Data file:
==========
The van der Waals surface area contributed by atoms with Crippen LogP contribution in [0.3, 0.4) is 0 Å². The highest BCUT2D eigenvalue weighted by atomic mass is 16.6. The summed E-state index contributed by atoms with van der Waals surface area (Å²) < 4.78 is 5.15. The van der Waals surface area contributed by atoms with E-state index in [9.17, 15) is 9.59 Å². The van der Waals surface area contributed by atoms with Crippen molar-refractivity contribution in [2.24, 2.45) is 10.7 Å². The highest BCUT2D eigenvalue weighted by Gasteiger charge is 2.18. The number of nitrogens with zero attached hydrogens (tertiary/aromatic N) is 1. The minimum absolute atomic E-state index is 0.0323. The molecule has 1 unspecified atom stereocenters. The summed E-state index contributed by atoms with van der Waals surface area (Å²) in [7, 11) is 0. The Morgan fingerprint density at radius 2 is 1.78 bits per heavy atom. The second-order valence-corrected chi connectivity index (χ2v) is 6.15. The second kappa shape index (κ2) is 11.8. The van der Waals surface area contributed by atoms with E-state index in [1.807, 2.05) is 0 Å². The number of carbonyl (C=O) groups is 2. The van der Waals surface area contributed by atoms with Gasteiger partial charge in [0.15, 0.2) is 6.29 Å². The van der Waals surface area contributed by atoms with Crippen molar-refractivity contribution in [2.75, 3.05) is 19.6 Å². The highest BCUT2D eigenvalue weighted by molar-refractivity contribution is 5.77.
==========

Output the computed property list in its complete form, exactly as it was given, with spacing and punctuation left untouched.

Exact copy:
The van der Waals surface area contributed by atoms with Crippen LogP contribution in [0.3, 0.4) is 0 Å². The highest BCUT2D eigenvalue weighted by atomic mass is 16.6. The summed E-state index contributed by atoms with van der Waals surface area (Å²) < 4.78 is 5.15. The van der Waals surface area contributed by atoms with E-state index in [9.17, 15) is 9.59 Å². The van der Waals surface area contributed by atoms with Crippen molar-refractivity contribution in [2.24, 2.45) is 10.7 Å². The highest BCUT2D eigenvalue weighted by Gasteiger charge is 2.18. The number of nitrogens with zero attached hydrogens (tertiary/aromatic N) is 1. The minimum absolute atomic E-state index is 0.0323. The molecule has 1 unspecified atom stereocenters. The summed E-state index contributed by atoms with van der Waals surface area (Å²) in [7, 11) is 0. The Morgan fingerprint density at radius 2 is 1.78 bits per heavy atom. The second-order valence-corrected chi connectivity index (χ2v) is 6.15. The second kappa shape index (κ2) is 11.8. The van der Waals surface area contributed by atoms with E-state index in [1.807, 2.05) is 0 Å². The number of carbonyl (C=O) groups is 2. The van der Waals surface area contributed by atoms with Gasteiger partial charge in [0.15, 0.2) is 6.29 Å². The van der Waals surface area contributed by atoms with Crippen molar-refractivity contribution in [2.75, 3.05) is 19.6 Å². The highest BCUT2D eigenvalue weighted by molar-refractivity contribution is 5.77.